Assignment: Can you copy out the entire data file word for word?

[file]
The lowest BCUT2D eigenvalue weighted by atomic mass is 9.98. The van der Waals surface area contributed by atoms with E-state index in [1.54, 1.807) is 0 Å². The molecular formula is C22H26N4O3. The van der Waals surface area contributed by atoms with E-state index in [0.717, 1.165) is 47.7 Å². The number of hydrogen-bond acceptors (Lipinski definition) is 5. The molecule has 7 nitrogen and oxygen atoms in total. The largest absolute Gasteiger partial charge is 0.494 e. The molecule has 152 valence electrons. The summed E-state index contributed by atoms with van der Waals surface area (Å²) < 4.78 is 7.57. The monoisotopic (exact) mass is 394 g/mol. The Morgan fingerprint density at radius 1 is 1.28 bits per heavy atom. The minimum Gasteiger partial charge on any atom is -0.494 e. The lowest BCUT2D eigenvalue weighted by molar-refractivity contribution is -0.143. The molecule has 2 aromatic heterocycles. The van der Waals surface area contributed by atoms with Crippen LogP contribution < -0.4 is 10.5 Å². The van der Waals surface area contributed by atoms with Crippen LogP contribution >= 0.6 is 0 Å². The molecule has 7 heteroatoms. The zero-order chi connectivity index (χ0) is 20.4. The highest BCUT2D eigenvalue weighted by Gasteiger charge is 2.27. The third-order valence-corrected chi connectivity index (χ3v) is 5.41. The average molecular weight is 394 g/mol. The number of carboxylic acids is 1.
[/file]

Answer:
The lowest BCUT2D eigenvalue weighted by atomic mass is 9.98. The van der Waals surface area contributed by atoms with E-state index in [1.54, 1.807) is 0 Å². The molecular formula is C22H26N4O3. The van der Waals surface area contributed by atoms with E-state index in [0.717, 1.165) is 47.7 Å². The number of hydrogen-bond acceptors (Lipinski definition) is 5. The molecule has 7 nitrogen and oxygen atoms in total. The largest absolute Gasteiger partial charge is 0.494 e. The molecule has 152 valence electrons. The summed E-state index contributed by atoms with van der Waals surface area (Å²) < 4.78 is 7.57. The monoisotopic (exact) mass is 394 g/mol. The Morgan fingerprint density at radius 1 is 1.28 bits per heavy atom. The minimum Gasteiger partial charge on any atom is -0.494 e. The lowest BCUT2D eigenvalue weighted by molar-refractivity contribution is -0.143. The molecule has 2 aromatic heterocycles. The van der Waals surface area contributed by atoms with Crippen LogP contribution < -0.4 is 10.5 Å². The van der Waals surface area contributed by atoms with Crippen LogP contribution >= 0.6 is 0 Å². The molecule has 7 heteroatoms. The zero-order chi connectivity index (χ0) is 20.4. The highest BCUT2D eigenvalue weighted by Gasteiger charge is 2.27. The third-order valence-corrected chi connectivity index (χ3v) is 5.41. The average molecular weight is 394 g/mol. The number of carboxylic acids is 1.